"We have routes like Brisbane to Cairns, which is actually the top route in Qantas' network, and the traffic on that is bigger than the traffic we had pre-COVID-19," Mr Joyce said.
Restrictions have also played havoc with casino operator Crown Resorts, which also scrapped any final dividend payout as its net slumped by 80.2 per cent to $79.5 million for the 12 months to June 30. Crown's flagship Melbourne casino has been closed since March as a result of the pandemic, but its Perth property reopened on June 27 and has experienced a solid upturn since then.
Crown chief executive Ken Barton says once the doors are open, people do resume their previous leisure pursuits. "It does seem as though once people are given the opportunity to come back to casinos they will come back," he said.
Many Australians have become obsessed with epidemiology and the daily reports by state Premiers and health authorities on COVID-19 case numbers, and understand the extensive scientific hurdles before an elusive vaccine can be approved.
There's a soft spot for homegrown hero CSL, which could be a major beneficiary in the world's frantic race for a vaccine. CSL is in talks with British pharmaceutical giant AstraZeneca to manufacture a vaccine candidate being developed by Oxford University, after the Morrison government secured 25 million doses of the potential coronavirus vaccine for Australia.
CSL delivered an impressive result with its blockbuster immunodeficiency therapies Privigen and Hizentra helping to drive a 9.6 per cent rise in net profit to $2.1 billion for the year to June 30.
These are the engine of CSL's stellar profits growth, but COVID-19 threatens to limit the fuel supply because regular blood plasma donors are increasingly choosing to stay at home. In the June quarter those donations dropped by 30 per cent.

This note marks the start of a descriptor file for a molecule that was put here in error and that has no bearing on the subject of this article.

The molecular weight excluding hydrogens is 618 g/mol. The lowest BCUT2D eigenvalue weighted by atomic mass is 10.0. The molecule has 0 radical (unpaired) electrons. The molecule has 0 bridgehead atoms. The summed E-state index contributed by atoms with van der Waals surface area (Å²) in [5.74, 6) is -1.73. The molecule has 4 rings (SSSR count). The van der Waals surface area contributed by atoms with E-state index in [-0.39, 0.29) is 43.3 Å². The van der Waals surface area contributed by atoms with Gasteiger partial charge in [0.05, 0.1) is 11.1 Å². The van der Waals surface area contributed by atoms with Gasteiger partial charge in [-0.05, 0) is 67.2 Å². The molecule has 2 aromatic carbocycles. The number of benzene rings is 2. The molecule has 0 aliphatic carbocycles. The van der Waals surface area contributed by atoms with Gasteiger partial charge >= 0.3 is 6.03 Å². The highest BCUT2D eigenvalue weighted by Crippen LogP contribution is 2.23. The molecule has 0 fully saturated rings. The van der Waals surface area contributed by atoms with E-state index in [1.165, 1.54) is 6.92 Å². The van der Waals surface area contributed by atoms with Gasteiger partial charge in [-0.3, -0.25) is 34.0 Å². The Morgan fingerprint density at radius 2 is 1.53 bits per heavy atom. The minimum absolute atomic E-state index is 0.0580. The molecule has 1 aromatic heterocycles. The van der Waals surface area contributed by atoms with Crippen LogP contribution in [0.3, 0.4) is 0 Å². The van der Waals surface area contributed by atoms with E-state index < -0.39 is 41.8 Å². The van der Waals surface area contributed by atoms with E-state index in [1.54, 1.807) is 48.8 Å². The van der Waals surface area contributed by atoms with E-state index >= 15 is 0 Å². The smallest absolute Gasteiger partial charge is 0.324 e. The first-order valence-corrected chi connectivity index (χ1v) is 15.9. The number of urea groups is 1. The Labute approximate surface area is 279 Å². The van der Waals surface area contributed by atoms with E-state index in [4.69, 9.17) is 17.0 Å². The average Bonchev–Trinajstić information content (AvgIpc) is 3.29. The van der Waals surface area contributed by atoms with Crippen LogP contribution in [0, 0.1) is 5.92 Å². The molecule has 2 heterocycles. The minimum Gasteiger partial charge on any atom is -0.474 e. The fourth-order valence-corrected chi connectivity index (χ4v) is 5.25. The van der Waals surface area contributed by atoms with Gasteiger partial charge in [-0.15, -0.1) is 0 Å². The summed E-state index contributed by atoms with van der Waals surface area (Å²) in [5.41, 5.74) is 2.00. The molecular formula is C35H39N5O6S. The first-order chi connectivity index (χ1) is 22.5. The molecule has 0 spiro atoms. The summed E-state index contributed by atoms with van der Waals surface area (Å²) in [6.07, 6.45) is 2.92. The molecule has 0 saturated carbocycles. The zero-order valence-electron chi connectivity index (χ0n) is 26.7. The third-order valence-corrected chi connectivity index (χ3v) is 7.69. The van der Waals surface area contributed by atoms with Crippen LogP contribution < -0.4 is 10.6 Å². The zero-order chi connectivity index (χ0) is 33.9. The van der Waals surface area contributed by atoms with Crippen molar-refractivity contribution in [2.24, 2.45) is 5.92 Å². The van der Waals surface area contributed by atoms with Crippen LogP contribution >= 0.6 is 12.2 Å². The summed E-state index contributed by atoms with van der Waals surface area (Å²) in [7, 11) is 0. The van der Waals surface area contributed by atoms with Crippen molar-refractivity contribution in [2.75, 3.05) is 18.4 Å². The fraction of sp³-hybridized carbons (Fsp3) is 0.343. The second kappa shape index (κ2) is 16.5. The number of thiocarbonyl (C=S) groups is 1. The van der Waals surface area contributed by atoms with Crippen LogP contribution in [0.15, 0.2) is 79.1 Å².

Lower levels of blood plasma donations are likely to crimp profits in 2020-21, with CSL predicting profits of between $US2.1 billion to $US2.265 billion.
Even normally consistent businesses like Medibank Private are feeling the pinch. Medibank Private reported a 30 per cent fall in full-year profit, driven by plunging investment returns, weaker insurance profit, and the cost of the health fund's COVID-19 hardship measures.
Oil and gas groups have been hit hard. Origin Energy's profits sunk by 93 per cent after heavy write-downs and charges it had previously advised, even though its underlying result was roughly steady as a record payout from its Queensland LNG project offset lower retailing earnings.
But the pandemic is hitting the group at a retail level because of partial shutdowns of the economy. It expects profits to be lower in 2020-21 because of a lower contribution from electricity and gas retailing, and weaker output of gas in Queensland in an economy which requires less.
Big blue-chip companies like packaging company Amcor and transport and logistics group Brambles, have also been steady performers in a volatile economy because so much of their businesses are centred on grocery items, beverages and healthcare products.
Amcor is the world's largest consumer packaging company and even though its primary listing is on the New York Stock Exchange and its 90,000 Australian investors have to settle for trading CDI's on the ASX, it delivered a solid dividend. It has 230 packaging plants around the world and generated an 8.5 per cent rise in profits to $US1.03 billion.
Brambles, also a global player, is integral in the supply chain in shifting around the goods sold by bricks and mortar retailers and e-commerce giants like Amazon.
Brambles owns 330 million pallets and crates and has been largely shielded from the worst of the COVID-19 pandemic because 80 per cent of its revenues come from customers in consumer staples such as food and beverages. It lifted net profit by 5 per cent in 2019-2020 in its core operations.